Each of the 100 shows that he broadcast over three years was organized around a unifying theme – flowers, Tennessee, baseball. The songs were presumably selected by Dylan with the input of producer Eddie Gorodetsky – I can imagine Gorodetsky presenting options to Dylan, but I have no idea if that is how the show was arranged. Each episode was introduced from the fictional Abernathy Building with a moody voice-over, and then Dylan would launch into his spiel. A lot of times it was clear that he was sharing the research of a bunch of interns with internet access – filling in data about avocado production in Fresno or the like – but other times it was clear that Dylan was speaking from the heart, particularly when he spoke about music. You can listen to Dylan talk about the importance of drumming on a Buddy Holly song that you’ve heard a thousand times and realize that you’ve never spent one second thinking about Holly’s drummer, and now it’s the only thing that you can think about. Then there were the bizarre personal anecdotes. One that has stuck with me clearly for no good reason was on the “Cars” episode. Dylan plays Joni Mitchell’s “Big Yellow Taxi” – an obvious choice because it’s a great song, and it’s one that he himself recorded on Dylan. When the song ends, Dylan notes that he has ridden in a car driven by Mitchell (on the Rolling Thunder Tour?) and that she’s a very good driver. “I felt very safe,” Dylan tells us. What a bizarre comment, but, at the same time, I think it says a lot more about the Dylan/Mitchell relationship (now fractured, at least on her side) than I ever knew before.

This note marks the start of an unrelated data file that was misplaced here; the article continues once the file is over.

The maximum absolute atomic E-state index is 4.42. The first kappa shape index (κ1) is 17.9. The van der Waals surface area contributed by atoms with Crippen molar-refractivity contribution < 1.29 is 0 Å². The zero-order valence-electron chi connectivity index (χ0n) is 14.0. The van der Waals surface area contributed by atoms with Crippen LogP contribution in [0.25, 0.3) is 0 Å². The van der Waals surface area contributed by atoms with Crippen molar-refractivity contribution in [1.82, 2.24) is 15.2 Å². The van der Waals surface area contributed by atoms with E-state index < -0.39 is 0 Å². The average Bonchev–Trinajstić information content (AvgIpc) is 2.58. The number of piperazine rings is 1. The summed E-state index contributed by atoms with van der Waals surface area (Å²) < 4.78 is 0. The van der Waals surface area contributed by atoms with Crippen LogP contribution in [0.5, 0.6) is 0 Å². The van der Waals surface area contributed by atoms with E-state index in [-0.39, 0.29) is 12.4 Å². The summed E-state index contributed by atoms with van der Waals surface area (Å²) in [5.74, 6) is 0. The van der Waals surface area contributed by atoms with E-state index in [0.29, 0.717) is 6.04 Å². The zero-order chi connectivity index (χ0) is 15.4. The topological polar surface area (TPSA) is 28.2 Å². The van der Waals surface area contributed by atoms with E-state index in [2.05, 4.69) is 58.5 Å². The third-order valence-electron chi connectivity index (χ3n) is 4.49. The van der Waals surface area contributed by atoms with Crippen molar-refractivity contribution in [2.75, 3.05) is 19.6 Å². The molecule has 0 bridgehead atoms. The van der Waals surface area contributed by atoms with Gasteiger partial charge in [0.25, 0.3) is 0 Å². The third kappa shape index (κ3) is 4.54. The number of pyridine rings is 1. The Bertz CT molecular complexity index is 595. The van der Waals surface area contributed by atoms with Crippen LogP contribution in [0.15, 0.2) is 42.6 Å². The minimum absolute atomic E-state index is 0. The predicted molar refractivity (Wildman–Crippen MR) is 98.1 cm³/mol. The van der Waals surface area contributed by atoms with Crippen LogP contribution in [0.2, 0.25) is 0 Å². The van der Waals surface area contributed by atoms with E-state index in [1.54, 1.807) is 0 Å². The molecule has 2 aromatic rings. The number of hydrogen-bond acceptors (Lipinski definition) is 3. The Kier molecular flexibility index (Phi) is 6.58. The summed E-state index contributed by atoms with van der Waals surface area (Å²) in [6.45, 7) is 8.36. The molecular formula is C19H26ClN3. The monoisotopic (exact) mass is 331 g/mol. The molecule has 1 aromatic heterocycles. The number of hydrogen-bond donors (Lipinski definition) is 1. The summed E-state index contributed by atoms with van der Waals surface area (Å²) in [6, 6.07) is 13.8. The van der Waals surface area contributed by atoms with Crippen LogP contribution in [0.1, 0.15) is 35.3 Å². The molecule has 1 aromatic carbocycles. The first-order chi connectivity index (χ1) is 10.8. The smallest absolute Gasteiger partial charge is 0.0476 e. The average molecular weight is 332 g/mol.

Given where Dylan was musically at this point in his career (excavating that “old, weird American” sound of pre-rock, pre-folk) you’d expect a lot of music from that era. You get it, but you also get things that I, at least, would never have guessed, including hip hop. Listening to Dylan introduce The Streets, for example, was a really unexpected pleasure. There was also a good chance on any episode that you’d be introduced to someone that you didn’t know but that you’d think was great – Laura Cantrell, for instance, is someone that I discovered through TTRH and I’m very pleased that I did.
I will say that I eventually gave up on TTRH, probably after about forty episodes. I probably over-binged on them, so that the repetition of elements became a bit cloying to me. Once per week is probably a better pace than every day for something like this. This site seems to have streaming links to every episode, and I plan to pick them up again and probably over-indulge for a little while. It’s a shame that he let it all go.